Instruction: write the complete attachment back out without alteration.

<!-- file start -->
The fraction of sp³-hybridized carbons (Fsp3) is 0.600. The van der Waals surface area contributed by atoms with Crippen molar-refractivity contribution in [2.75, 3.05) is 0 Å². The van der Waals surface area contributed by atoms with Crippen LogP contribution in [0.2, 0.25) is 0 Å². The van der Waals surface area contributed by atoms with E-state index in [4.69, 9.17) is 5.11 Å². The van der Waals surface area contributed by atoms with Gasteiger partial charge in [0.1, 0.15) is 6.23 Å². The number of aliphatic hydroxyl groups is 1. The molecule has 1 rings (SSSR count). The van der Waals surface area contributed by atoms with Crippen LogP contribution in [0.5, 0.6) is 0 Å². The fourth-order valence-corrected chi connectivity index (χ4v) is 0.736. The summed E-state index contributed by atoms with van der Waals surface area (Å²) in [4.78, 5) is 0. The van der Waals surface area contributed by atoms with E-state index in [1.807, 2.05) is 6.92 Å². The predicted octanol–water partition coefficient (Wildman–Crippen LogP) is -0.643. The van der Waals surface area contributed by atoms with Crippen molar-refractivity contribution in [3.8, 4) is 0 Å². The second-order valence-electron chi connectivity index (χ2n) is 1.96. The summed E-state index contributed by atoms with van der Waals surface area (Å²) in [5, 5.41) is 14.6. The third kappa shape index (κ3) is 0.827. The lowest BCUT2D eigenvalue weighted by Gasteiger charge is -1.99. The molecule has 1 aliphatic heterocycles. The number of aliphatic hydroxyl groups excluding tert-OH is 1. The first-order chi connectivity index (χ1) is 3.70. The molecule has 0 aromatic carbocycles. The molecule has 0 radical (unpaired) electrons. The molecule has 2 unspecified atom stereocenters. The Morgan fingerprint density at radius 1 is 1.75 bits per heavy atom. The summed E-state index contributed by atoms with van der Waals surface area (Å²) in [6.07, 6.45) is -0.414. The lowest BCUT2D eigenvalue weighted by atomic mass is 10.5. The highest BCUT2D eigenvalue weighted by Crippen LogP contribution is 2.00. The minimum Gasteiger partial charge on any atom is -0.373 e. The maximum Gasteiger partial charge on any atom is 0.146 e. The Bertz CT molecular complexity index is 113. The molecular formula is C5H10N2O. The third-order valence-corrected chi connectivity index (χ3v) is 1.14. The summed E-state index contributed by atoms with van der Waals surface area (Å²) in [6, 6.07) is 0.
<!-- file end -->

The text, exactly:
The fraction of sp³-hybridized carbons (Fsp3) is 0.600. The van der Waals surface area contributed by atoms with Crippen molar-refractivity contribution in [2.75, 3.05) is 0 Å². The van der Waals surface area contributed by atoms with Crippen LogP contribution in [0.2, 0.25) is 0 Å². The van der Waals surface area contributed by atoms with E-state index in [4.69, 9.17) is 5.11 Å². The van der Waals surface area contributed by atoms with Gasteiger partial charge in [0.1, 0.15) is 6.23 Å². The number of aliphatic hydroxyl groups is 1. The molecule has 1 rings (SSSR count). The van der Waals surface area contributed by atoms with Crippen LogP contribution in [0.5, 0.6) is 0 Å². The fourth-order valence-corrected chi connectivity index (χ4v) is 0.736. The summed E-state index contributed by atoms with van der Waals surface area (Å²) in [4.78, 5) is 0. The van der Waals surface area contributed by atoms with E-state index in [1.807, 2.05) is 6.92 Å². The predicted octanol–water partition coefficient (Wildman–Crippen LogP) is -0.643. The van der Waals surface area contributed by atoms with Crippen molar-refractivity contribution in [3.8, 4) is 0 Å². The second-order valence-electron chi connectivity index (χ2n) is 1.96. The summed E-state index contributed by atoms with van der Waals surface area (Å²) in [5, 5.41) is 14.6. The third kappa shape index (κ3) is 0.827. The lowest BCUT2D eigenvalue weighted by Gasteiger charge is -1.99. The molecule has 1 aliphatic heterocycles. The number of aliphatic hydroxyl groups excluding tert-OH is 1. The first-order chi connectivity index (χ1) is 3.70. The molecule has 0 aromatic carbocycles. The molecule has 0 radical (unpaired) electrons. The molecule has 2 unspecified atom stereocenters. The Morgan fingerprint density at radius 1 is 1.75 bits per heavy atom. The summed E-state index contributed by atoms with van der Waals surface area (Å²) in [6.07, 6.45) is -0.414. The lowest BCUT2D eigenvalue weighted by atomic mass is 10.5. The highest BCUT2D eigenvalue weighted by Crippen LogP contribution is 2.00. The minimum Gasteiger partial charge on any atom is -0.373 e. The maximum Gasteiger partial charge on any atom is 0.146 e. The Bertz CT molecular complexity index is 113. The molecular formula is C5H10N2O. The third-order valence-corrected chi connectivity index (χ3v) is 1.14. The summed E-state index contributed by atoms with van der Waals surface area (Å²) in [6, 6.07) is 0.